Note on 'Singular' Y'ALL

Jonathan Lighter wuxxmupp2000 at YAHOO.COM
Fri May 26 21:06:00 UTC 2006

  2001 _Bart Simpson [Comics]_ (No. 5) [unp.] : Well, stranger....Y'all sleep tight, now !

  (For humor purposes only. Void where prohibited.)


RonButters at AOL.COM wrote:
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Sender: American Dialect Society
Poster: RonButters at AOL.COM
Subject: Note on 'Singular' Y'ALL

=A0 =20
American Speech 76.3 (2001) 335-336


Data Concerning Putative Singular y'all=20

Ronald R. Butters, Duke University=20

There has been considerable discussion in the past in American Speech about=20
whether the pronoun y'all is coming to be used in the singular in the Americ=
South (e.g., Richardson 1984, who says it is not, and Tillery and Bailey 199=
and Tillery, Wikle, and Bailey 2000, who say it is; cf. Montgomery 1996). It=
has always seemed to me that arguments in support of putative singular y'all=
depend either on (1) data that is an artifact of the research situation or (=
2) a=20
mistaken understanding of the pragmatics of the reported utterance--as, for=20
example, when a salesperson bids goodbye to a solitary customer by saying Y'=
come back, hear? (an idiom meaning 'you and your friends and family come=20
back, please!'). Note that salespersons are not reported as greeting their=20
solitary customers with *Can I help y'all?

In May 2001, I was partner to a conversation that I thought at first was=20
going to change my view of this issue; however, it ended up merely confirmin=
g it.=20
Fred, a 21-year-old working-class white native of Hillsborough, North=20
Carolina, was telling a story about how he had successfully rejected a frien=
d's offer=20
to supply him with some unspecified illicit drugs. What follows is a=20
paraphrase of Fred's actual utterance. The conversation was not mechanically=
However, I made notes about the conversation only a few minutes after it too=
place, and I am certain that I have been faithful to the significant details=

Fred: So all the time I was cutting the lawn I kept thinking about how great=
it would be to get high. And wouldn't you know it, just as I was finishing t=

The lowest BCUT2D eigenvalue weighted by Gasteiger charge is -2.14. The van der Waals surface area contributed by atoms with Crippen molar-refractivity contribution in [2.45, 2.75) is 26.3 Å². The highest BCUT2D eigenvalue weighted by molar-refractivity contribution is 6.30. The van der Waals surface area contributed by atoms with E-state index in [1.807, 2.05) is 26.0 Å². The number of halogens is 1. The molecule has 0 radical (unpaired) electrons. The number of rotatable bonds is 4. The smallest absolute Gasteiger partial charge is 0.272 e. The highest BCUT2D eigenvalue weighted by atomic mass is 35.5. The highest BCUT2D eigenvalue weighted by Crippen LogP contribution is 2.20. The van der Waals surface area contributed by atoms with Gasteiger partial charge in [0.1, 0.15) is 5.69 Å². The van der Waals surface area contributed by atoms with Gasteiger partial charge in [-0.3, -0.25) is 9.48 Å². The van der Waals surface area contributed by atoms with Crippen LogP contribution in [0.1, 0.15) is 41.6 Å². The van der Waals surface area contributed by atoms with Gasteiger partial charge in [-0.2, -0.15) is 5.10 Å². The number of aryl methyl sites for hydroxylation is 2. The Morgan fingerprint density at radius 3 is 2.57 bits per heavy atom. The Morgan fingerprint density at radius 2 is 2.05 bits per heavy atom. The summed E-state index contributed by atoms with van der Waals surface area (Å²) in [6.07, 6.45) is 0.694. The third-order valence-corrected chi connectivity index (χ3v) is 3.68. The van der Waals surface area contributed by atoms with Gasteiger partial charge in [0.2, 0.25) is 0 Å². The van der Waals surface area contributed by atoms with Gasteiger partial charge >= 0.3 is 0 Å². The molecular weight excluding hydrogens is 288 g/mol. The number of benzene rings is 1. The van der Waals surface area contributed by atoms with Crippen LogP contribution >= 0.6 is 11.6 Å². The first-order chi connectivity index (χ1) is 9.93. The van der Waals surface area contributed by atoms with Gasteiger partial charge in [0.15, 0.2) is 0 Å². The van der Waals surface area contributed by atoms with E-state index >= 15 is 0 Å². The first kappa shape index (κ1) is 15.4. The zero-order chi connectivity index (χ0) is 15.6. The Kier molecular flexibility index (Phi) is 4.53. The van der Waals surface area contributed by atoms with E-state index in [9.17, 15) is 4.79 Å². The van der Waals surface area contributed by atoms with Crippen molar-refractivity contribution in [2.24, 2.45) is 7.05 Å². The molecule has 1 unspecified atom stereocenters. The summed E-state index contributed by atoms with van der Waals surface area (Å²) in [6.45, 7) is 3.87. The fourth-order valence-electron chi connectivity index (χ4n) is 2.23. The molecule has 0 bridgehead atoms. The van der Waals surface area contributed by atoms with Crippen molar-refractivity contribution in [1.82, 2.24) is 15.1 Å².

job one of my old running buddies pulled up in his car and immediately=20
started talking about how he had a new supply of great drugs and how I shoul=
d come=20
off with him and get high. I told him I wasn't interested, that I was not go=
to do any drugs, not today. Well, he got right ugly, so I said, "Y'ALL get i=
Y'ALL'S car and get out of here." And they left.=20

If one is looking for evidence for putative singular y'all, it would=20
seemingly be hard to find better data than this. The evidence of the immedia=
antecedent singular phrase one of my old running buddies and the singular pr=
his, he, and him appears to argue overwhelmingly that Fred's y'all is a=20
singular pronoun. Though it is a bit of a stretch, one could even attempt to=
the third-person plural they in the final sentence as an instance of the=20
impersonal singular they (cf. Everyone likes pizza, don't they?) in agreemen=
t with=20
the grammatical plurality of y'all, as [End Page 335] distinct from its=20
semantic singularity. (See Butters and Aycock 1987 for parallel instances of=
verbs used with singular y'all in Hollywood pseudo-Southern dialect in the=20

But in fact, that is not what Fred meant at all. I asked him, "How many=20
people were there trying to get you to go off and use?"=20

Fred looked puzzled. "Two," he said, "my buddy and his girlfriend. And she=20
got even uglier than he did."=20

Fred's usage not only was NOT an instance of singular y'all, his usage=20
suggests strongly that, in his mind, y'all cannot ever be singular: he assum=
ed that=20
his audience would understand from his selection of y'all (rather than you)=20
that there were two or more people in the car that he was ordering to be rem=
from his backyard. My follow-up question, from his point of view, appears to=
have been redundant.=20


Butters, Ronald R., and Stuart Campbell Aycock. 1987. "More on Singular y'al=
." American Speech 62: 191-92.=20

Montgomery, Michael B. 1996. "The Future of Southern American English." SECO=
Review 20: 1-24.=20

Richardson, Gina. 1984. "Can y'all Function as a Singular Pronoun in Souther=
Dialect?" American Speech 59: 51-59.=20

Tillery, Jan, and Guy Bailey. 1998. "Yall in Oklahoma." American Speech 73:=20

Tillery, Jan, Tom Wikle, and Guy Bailey. 2000. "The Nationalization of a=20
Southernism." Journal of English Linguistics 28: 280-94.=20

In a message dated 5/25/06 10:32:59 PM, laurence.horn at YALE.EDU writes:

> >Couldn't youse be plural in the sense, "You folks who run the church"?
> >
> Right, I was thinking it's a lot like some of those "singular"
> instances of "y'all" that turn out on closer inspection to be 'you
> and the horse you rode in on', or more generally 'you and your
> bunch'.=A0 Could the red-headed warrior have declared to the priest,
> "Father, I hope you don't tink I'm a poiv, but I love youse" ?

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